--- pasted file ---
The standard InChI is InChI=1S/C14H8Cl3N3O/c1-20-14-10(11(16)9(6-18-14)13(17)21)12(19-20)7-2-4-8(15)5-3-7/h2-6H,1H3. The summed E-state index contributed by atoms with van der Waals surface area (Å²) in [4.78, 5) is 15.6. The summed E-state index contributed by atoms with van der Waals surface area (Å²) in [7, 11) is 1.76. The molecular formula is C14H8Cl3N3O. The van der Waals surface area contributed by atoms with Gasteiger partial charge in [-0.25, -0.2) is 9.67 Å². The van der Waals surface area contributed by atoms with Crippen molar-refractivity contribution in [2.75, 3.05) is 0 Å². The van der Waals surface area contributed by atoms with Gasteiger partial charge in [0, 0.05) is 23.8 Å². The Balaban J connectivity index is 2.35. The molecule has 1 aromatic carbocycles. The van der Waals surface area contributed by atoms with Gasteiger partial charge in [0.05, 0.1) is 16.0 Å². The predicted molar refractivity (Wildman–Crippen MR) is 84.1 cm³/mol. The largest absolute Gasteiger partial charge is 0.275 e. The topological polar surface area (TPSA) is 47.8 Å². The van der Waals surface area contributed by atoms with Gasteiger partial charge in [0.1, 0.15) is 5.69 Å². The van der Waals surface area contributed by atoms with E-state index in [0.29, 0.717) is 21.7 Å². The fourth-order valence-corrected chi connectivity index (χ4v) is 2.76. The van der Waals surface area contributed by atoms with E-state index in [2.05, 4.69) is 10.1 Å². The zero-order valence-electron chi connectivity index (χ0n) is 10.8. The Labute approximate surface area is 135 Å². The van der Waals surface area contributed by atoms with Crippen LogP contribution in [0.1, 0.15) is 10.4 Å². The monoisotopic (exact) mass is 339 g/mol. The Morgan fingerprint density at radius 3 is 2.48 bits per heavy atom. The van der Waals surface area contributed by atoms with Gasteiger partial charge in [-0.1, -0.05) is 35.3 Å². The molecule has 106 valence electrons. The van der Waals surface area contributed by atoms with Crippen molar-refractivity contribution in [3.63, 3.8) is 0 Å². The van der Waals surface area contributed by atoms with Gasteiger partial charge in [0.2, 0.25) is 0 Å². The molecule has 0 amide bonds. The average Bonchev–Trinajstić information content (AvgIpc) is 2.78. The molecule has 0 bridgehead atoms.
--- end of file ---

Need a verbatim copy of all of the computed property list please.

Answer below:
The standard InChI is InChI=1S/C14H8Cl3N3O/c1-20-14-10(11(16)9(6-18-14)13(17)21)12(19-20)7-2-4-8(15)5-3-7/h2-6H,1H3. The summed E-state index contributed by atoms with van der Waals surface area (Å²) in [4.78, 5) is 15.6. The summed E-state index contributed by atoms with van der Waals surface area (Å²) in [7, 11) is 1.76. The molecular formula is C14H8Cl3N3O. The van der Waals surface area contributed by atoms with Gasteiger partial charge in [-0.25, -0.2) is 9.67 Å². The van der Waals surface area contributed by atoms with Crippen molar-refractivity contribution in [2.75, 3.05) is 0 Å². The van der Waals surface area contributed by atoms with Gasteiger partial charge in [0, 0.05) is 23.8 Å². The Balaban J connectivity index is 2.35. The molecule has 1 aromatic carbocycles. The van der Waals surface area contributed by atoms with Gasteiger partial charge in [0.05, 0.1) is 16.0 Å². The predicted molar refractivity (Wildman–Crippen MR) is 84.1 cm³/mol. The largest absolute Gasteiger partial charge is 0.275 e. The topological polar surface area (TPSA) is 47.8 Å². The van der Waals surface area contributed by atoms with Gasteiger partial charge in [0.1, 0.15) is 5.69 Å². The van der Waals surface area contributed by atoms with E-state index in [0.29, 0.717) is 21.7 Å². The fourth-order valence-corrected chi connectivity index (χ4v) is 2.76. The van der Waals surface area contributed by atoms with E-state index in [2.05, 4.69) is 10.1 Å². The zero-order valence-electron chi connectivity index (χ0n) is 10.8. The Labute approximate surface area is 135 Å². The van der Waals surface area contributed by atoms with Crippen LogP contribution in [0.1, 0.15) is 10.4 Å². The monoisotopic (exact) mass is 339 g/mol. The Morgan fingerprint density at radius 3 is 2.48 bits per heavy atom. The van der Waals surface area contributed by atoms with Gasteiger partial charge in [-0.1, -0.05) is 35.3 Å². The molecule has 106 valence electrons. The van der Waals surface area contributed by atoms with Crippen molar-refractivity contribution in [3.63, 3.8) is 0 Å². The van der Waals surface area contributed by atoms with Gasteiger partial charge in [0.2, 0.25) is 0 Å². The molecule has 0 amide bonds. The average Bonchev–Trinajstić information content (AvgIpc) is 2.78. The molecule has 0 bridgehead atoms.